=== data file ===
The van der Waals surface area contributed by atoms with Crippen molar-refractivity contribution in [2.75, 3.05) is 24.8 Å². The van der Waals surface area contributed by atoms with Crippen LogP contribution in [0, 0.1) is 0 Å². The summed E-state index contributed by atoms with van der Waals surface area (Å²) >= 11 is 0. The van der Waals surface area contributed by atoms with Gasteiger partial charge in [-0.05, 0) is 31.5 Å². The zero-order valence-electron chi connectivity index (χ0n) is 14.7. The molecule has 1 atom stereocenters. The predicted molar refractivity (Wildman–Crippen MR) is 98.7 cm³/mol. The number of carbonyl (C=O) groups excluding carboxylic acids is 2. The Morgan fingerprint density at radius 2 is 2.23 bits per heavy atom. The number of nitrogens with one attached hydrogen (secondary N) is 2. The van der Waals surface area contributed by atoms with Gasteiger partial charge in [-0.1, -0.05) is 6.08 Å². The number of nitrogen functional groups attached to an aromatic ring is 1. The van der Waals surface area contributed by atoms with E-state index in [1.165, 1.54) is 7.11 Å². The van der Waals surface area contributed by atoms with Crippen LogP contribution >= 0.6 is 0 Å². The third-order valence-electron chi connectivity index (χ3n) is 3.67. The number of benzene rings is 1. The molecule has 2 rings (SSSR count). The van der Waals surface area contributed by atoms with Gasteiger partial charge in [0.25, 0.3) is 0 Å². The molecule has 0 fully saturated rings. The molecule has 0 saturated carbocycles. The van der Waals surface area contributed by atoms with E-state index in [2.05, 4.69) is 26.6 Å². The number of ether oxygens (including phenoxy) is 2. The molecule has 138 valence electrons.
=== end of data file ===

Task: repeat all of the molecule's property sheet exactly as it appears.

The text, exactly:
The van der Waals surface area contributed by atoms with Crippen molar-refractivity contribution in [2.75, 3.05) is 24.8 Å². The van der Waals surface area contributed by atoms with Crippen LogP contribution in [0, 0.1) is 0 Å². The summed E-state index contributed by atoms with van der Waals surface area (Å²) >= 11 is 0. The van der Waals surface area contributed by atoms with Gasteiger partial charge in [-0.05, 0) is 31.5 Å². The zero-order valence-electron chi connectivity index (χ0n) is 14.7. The molecule has 1 atom stereocenters. The predicted molar refractivity (Wildman–Crippen MR) is 98.7 cm³/mol. The number of carbonyl (C=O) groups excluding carboxylic acids is 2. The Morgan fingerprint density at radius 2 is 2.23 bits per heavy atom. The number of nitrogens with one attached hydrogen (secondary N) is 2. The van der Waals surface area contributed by atoms with Gasteiger partial charge in [-0.1, -0.05) is 6.08 Å². The number of nitrogen functional groups attached to an aromatic ring is 1. The van der Waals surface area contributed by atoms with E-state index in [1.165, 1.54) is 7.11 Å². The van der Waals surface area contributed by atoms with Crippen LogP contribution >= 0.6 is 0 Å². The third-order valence-electron chi connectivity index (χ3n) is 3.67. The number of benzene rings is 1. The molecule has 2 rings (SSSR count). The van der Waals surface area contributed by atoms with Gasteiger partial charge in [0.25, 0.3) is 0 Å². The molecule has 0 fully saturated rings. The molecule has 0 saturated carbocycles. The van der Waals surface area contributed by atoms with E-state index in [2.05, 4.69) is 26.6 Å². The number of ether oxygens (including phenoxy) is 2. The molecule has 138 valence electrons.